These are just a few questions kids might have about Psalm 130:7. What are some other questions you can think of and how would you answer them? Join us in praying that the Lord would already start to prepare campers’ hearts to study this verse in Summer 2014.
I got assigned the Valentines Day post this year, because out of all our office team I am the Myers Briggs “feeler”. I am known as the one who at times leads with the heart instead of the head. So with great joy and love this feeler is putting forth 7 ways to show your kids in your ministry love on Valentine’s Day.
1. Parents Date Night
Friday is coming quick, you need a few last minute volunteers. This could be super popular to your parents, who are looking for a sitter. In return for your night of service you get a night to build relationships with your group.
2. Visit your Kids at their Elementary School
This is not always possible or if possible not always easy, but eating lunch could go a long way with your kids.
3. Write Individualized Valentines Grams
This is tough for big groups. However, everyone loves to hear the things people love about them. This can serve as your opportunity to let them know you listen to them.
4. Play Their Favorite Game
Are you ever bugged to play one particular game? Treat your kids to this game. They will be so excited they will forget it was Valentines Day, but you can remind them afterwards that is why they got to play it.
5. Do something out of the ordinary JUST FOR THEM
Pie in the face. It is just a suggestion, but the idea is to break up routine and do something that you kids will think is so fun and so hilarious. Maybe they can make the pies out of whipped cream and Sweethearts.
6. Buy Flowers to give to each of your kids
Make sure you can give one to every kid. You don’t have to make a big deal of it, but they can take it with them after the service. Now they have a present and kids love presents.
7. Show Love by Demonstrating Selfless Love
Figure out a way you can incorporate your kids in a service project. Maybe you can plant flower bulbs outside the church for the spring or go visit an assisted living community. Show your kids love very practically by showing them how to love others selflessly.
How do you show your children’s ministry the ultimate act of love? This takes creativity, intentionality, and customization. I cannot provide a perfect formula describing how to love your kids in the way they need. As a feeling expert I know that you need to be authentic and show your kids love in the way you speak love and in the way they need love.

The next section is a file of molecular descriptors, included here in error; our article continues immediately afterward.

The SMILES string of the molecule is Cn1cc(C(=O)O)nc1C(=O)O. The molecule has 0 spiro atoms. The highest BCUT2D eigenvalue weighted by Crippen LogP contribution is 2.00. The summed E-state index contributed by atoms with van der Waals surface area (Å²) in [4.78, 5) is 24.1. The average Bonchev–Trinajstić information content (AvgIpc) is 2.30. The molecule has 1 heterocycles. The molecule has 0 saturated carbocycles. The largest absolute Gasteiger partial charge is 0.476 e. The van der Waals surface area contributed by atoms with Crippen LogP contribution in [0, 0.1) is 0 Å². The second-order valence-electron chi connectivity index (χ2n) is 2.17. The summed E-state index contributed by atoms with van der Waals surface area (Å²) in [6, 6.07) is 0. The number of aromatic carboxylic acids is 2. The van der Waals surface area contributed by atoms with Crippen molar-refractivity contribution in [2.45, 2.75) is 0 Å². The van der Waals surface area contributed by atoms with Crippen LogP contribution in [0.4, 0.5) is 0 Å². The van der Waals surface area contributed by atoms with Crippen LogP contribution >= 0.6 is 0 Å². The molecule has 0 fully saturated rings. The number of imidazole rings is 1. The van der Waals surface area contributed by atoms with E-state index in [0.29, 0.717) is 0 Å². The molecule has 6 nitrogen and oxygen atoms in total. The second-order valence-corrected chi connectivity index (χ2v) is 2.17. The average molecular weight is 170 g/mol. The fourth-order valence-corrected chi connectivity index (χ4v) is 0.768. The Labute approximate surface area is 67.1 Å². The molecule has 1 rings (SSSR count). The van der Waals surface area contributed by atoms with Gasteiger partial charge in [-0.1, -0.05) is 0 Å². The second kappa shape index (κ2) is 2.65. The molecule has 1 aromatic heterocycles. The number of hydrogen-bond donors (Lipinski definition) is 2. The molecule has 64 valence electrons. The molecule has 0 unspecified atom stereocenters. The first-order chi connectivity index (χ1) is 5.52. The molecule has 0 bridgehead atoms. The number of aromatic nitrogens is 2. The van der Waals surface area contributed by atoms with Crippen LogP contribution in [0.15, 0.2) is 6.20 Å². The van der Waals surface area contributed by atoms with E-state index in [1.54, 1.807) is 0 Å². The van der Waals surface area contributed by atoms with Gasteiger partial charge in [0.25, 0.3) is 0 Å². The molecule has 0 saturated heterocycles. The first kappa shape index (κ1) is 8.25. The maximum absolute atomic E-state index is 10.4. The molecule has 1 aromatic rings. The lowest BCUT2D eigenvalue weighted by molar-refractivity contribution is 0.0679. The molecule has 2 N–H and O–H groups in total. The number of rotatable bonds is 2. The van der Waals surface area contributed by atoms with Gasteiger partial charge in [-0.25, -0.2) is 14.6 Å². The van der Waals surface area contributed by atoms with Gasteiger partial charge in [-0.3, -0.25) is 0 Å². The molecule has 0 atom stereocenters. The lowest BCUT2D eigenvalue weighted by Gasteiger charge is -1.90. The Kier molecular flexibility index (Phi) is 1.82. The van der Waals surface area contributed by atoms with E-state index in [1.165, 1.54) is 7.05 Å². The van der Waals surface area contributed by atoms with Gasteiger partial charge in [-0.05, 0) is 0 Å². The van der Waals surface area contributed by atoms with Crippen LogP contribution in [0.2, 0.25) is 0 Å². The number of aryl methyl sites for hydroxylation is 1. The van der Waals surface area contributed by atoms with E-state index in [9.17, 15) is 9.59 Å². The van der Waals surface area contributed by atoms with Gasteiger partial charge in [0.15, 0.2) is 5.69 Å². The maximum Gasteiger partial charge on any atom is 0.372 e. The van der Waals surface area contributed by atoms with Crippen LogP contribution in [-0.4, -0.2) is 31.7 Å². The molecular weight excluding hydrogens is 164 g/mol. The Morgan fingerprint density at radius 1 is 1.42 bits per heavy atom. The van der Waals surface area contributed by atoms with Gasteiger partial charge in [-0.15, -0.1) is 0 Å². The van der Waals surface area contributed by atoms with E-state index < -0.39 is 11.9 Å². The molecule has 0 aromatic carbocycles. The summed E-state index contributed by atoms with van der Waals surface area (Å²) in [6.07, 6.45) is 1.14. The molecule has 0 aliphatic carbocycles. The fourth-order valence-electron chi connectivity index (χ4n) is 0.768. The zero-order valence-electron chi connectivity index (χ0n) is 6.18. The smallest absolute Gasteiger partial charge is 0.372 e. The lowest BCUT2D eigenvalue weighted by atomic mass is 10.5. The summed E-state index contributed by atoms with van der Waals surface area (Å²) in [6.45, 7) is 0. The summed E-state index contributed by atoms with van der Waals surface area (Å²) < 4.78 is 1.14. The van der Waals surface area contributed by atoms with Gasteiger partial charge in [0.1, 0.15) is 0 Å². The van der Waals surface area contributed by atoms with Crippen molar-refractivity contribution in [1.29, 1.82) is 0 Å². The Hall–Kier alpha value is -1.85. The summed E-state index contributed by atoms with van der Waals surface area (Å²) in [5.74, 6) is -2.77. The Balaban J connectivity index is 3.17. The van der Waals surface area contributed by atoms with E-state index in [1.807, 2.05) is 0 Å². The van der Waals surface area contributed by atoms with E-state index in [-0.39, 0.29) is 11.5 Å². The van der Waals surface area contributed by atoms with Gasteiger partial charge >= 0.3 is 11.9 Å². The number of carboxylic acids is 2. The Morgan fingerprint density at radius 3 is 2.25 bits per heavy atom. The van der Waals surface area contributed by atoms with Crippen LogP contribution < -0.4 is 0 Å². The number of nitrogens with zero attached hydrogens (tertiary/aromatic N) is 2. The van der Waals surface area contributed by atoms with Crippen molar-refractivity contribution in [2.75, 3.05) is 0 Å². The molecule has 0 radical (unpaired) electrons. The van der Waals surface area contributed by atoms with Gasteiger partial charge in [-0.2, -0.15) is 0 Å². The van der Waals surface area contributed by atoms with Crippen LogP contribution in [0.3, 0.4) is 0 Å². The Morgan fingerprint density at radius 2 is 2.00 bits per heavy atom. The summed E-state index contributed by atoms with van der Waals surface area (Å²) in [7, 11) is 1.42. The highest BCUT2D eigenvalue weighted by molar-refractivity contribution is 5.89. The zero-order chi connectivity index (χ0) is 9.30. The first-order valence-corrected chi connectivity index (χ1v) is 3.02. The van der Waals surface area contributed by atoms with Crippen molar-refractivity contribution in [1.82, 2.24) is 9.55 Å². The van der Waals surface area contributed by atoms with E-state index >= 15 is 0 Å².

For Group Leader’s getting ready for CentriKid this summer, we’ve got a 2014 CentriKid Prep series where you can get all the details you need for camp. We will post about once a week through the spring with details about fundraising, recruiting adult volunteers, housing at camp, and what to expect when you arrive.
Every CentriKid camp site has a “location page” with Group Leader Information, a Parent Packet, and other information specific to your week of camp.
Here’s the link to manage your account online.
This video demonstrates all the things you can do online with your CentriKid Camps registration:
Contact us anytime online or by calling 1-877-CAMP-123. We are here to serve you and help get your group ready for camp!
There is a difference in secular youth development organizations and your children’s ministry. The dissonance ranges from church to church, but by far the largest difference is the presence of the gospel intentionally woven into lessons and activities. Beyond this difference I think children’s ministries have a lot to learn from secular youth development practices. One of the biggest take aways from my time studying youth development at Texas A&M University was the accountability system in youth organizations created by the Search Institute called the 40 Developmental Assets®.